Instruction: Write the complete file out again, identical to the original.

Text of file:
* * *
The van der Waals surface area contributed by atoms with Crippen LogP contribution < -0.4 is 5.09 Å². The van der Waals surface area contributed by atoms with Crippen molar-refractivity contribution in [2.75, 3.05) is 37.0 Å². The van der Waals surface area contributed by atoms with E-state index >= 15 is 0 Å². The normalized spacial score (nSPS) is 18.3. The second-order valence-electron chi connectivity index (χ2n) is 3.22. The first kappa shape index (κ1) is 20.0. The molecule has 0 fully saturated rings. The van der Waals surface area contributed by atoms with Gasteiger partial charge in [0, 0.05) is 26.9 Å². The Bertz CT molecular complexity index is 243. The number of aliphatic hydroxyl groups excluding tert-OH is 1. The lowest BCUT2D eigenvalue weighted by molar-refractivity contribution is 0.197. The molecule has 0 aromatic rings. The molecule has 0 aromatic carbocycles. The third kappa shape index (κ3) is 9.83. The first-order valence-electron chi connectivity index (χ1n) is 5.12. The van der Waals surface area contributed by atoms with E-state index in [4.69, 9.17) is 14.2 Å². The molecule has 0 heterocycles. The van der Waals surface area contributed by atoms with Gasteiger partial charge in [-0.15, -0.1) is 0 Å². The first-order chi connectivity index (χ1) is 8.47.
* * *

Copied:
The van der Waals surface area contributed by atoms with Crippen LogP contribution < -0.4 is 5.09 Å². The van der Waals surface area contributed by atoms with Crippen molar-refractivity contribution in [2.75, 3.05) is 37.0 Å². The van der Waals surface area contributed by atoms with E-state index >= 15 is 0 Å². The normalized spacial score (nSPS) is 18.3. The second-order valence-electron chi connectivity index (χ2n) is 3.22. The first kappa shape index (κ1) is 20.0. The molecule has 0 fully saturated rings. The van der Waals surface area contributed by atoms with Gasteiger partial charge in [0, 0.05) is 26.9 Å². The Bertz CT molecular complexity index is 243. The number of aliphatic hydroxyl groups excluding tert-OH is 1. The lowest BCUT2D eigenvalue weighted by molar-refractivity contribution is 0.197. The molecule has 0 aromatic rings. The molecule has 0 aromatic carbocycles. The third kappa shape index (κ3) is 9.83. The first-order valence-electron chi connectivity index (χ1n) is 5.12. The van der Waals surface area contributed by atoms with E-state index in [4.69, 9.17) is 14.2 Å². The molecule has 0 heterocycles. The van der Waals surface area contributed by atoms with Gasteiger partial charge in [-0.15, -0.1) is 0 Å². The first-order chi connectivity index (χ1) is 8.47.